BEARING in mind Lesotho’s history of unbridled corruption, it’s remarkable that we still found the corruption at the Passport Office quite shocking to say the least.
Thousands of Basotho are struggling to get passports.
Those lucky to submit their applications after queuing for as long as two weeks have to wait for as many years to finally get their passports.
We have, sadly, come to accept this immoral status quo as normal.
Many Basotho, frustrated by the situation at the Passport Office, simply give up or end up leaving the country illegally.
But as our undercover investigations have discovered, the same passport that “normally” comes out after up to three years can come out in two days.
As detailed in our special report, the Passport Office can be very efficient but only if one greases the palms of officers who process the travel documents.
It’s actually a syndicate that not only involves senior employees at the Passport Office but also street runners who look for “clients”.
The ease with which our reporter applied and got a passport — using a false name for that matter — should be embarrassing to our government.
In fact, the corruption at the Passport Office is a serious indictment of the Lesotho Congress for Democracy (LCD) government which has not missed any given opportunity to deplore corruption.
If the LCD’s vow to combat corruption is not simply propaganda, here is a glorious chance for the government to prove that it can walk the talk.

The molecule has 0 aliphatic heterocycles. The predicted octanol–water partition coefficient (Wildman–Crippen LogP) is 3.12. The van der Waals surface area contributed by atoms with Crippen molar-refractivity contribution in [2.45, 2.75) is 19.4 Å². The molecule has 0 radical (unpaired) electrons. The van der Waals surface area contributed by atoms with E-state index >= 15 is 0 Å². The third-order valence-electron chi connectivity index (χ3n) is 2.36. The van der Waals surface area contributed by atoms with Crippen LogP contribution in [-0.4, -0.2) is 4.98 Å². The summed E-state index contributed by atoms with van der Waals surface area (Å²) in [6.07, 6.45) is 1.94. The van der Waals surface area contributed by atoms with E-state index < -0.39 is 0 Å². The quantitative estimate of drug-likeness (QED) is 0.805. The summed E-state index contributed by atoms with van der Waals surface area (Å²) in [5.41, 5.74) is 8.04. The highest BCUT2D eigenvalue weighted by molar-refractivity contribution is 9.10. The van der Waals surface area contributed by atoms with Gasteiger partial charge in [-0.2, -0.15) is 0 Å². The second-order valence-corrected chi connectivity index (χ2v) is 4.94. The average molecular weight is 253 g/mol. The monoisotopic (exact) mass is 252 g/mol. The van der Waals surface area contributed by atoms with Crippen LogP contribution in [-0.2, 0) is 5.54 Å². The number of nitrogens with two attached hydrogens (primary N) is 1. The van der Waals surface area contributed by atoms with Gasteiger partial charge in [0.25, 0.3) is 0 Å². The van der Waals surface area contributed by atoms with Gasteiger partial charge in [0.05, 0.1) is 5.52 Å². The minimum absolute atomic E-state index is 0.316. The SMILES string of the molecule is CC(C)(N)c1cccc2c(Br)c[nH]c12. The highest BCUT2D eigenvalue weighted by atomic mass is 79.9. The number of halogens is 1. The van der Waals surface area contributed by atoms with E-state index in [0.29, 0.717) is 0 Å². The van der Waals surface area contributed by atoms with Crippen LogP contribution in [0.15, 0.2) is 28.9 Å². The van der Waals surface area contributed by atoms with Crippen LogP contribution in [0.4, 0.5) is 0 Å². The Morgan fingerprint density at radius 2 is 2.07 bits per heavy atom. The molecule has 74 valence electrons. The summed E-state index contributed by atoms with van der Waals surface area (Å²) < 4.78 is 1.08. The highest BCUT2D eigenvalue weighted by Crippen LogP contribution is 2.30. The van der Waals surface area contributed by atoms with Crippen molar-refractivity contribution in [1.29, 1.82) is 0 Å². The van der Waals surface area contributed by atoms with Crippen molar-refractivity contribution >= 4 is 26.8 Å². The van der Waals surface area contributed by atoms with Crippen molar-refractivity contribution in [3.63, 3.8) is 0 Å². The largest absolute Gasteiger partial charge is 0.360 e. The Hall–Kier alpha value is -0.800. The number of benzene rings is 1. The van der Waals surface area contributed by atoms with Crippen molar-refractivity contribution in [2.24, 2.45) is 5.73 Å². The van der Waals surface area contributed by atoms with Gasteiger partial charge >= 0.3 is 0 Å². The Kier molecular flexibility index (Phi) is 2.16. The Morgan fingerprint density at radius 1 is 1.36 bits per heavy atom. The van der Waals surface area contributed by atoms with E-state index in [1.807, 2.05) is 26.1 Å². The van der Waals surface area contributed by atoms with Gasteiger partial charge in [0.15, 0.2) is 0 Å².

Anywhere else in the world where governments are serious about fighting corruption, our revealing story would claim many scalps.
Not a day passes without citizens of this kingdom complaining about poor service rendered by government institutions.
We cannot have civil servants who treat citizens as if they owe them a living.
People have been complaining for ages that civil servants demand bribes to do the very jobs that taxpayers pay them to do.
And it’s not like the powers-that-be are not aware of the scandals at the Passport Office and other government departments.
But if they were waiting for the scandal to be exposed in the media, there they have it.
We believe our government has the capacity to stem out corruption in the civil service.
What we cannot vouch for is the political willpower to fight the scourge.
It’s not long ago when Lesotho made international headlines for fighting corruption in the multi-billion-rand Lesotho Highlands Water Scheme.
Considering how African governments seem reluctant in their fight against corruption, our little Lesotho received plaudits for punching above its weight.
But convicting and jailing top officials in the Lesotho Highlands Water Scheme for corruptly fattening their bank accounts means nothing on the whole if we continue to allow civil servants to run the show as they wish.
This calls for the government to revamp the civil service by tackling rampant corruption and the dereliction of duty that characterises most government departments.
And it’s not like the government doesn’t have the means to tackle the crisis.
After all, the Public Service Act provides that the public officer be at the government’s disposal the whole of his time and also that no public officer may claim as of right additional remuneration in respect of any official duty or work any proper authority may require him to do.
Yet we have critical public offices like the Passport Office at the mercy of corrupt employees.
The government cannot continue to watch this decadent state of affairs.
We, as do all other taxpayers and voters, deserve an efficient civil service.
The inefficiency in government departments right now is chiefly because of corrupt systems.
Piecemeal actions against corrupt officials will not help.
Despite the embarrassment that investigations such as ours bring, the government must be humble enough to accept our public offices are rotten and then completely overhaul the entire systems.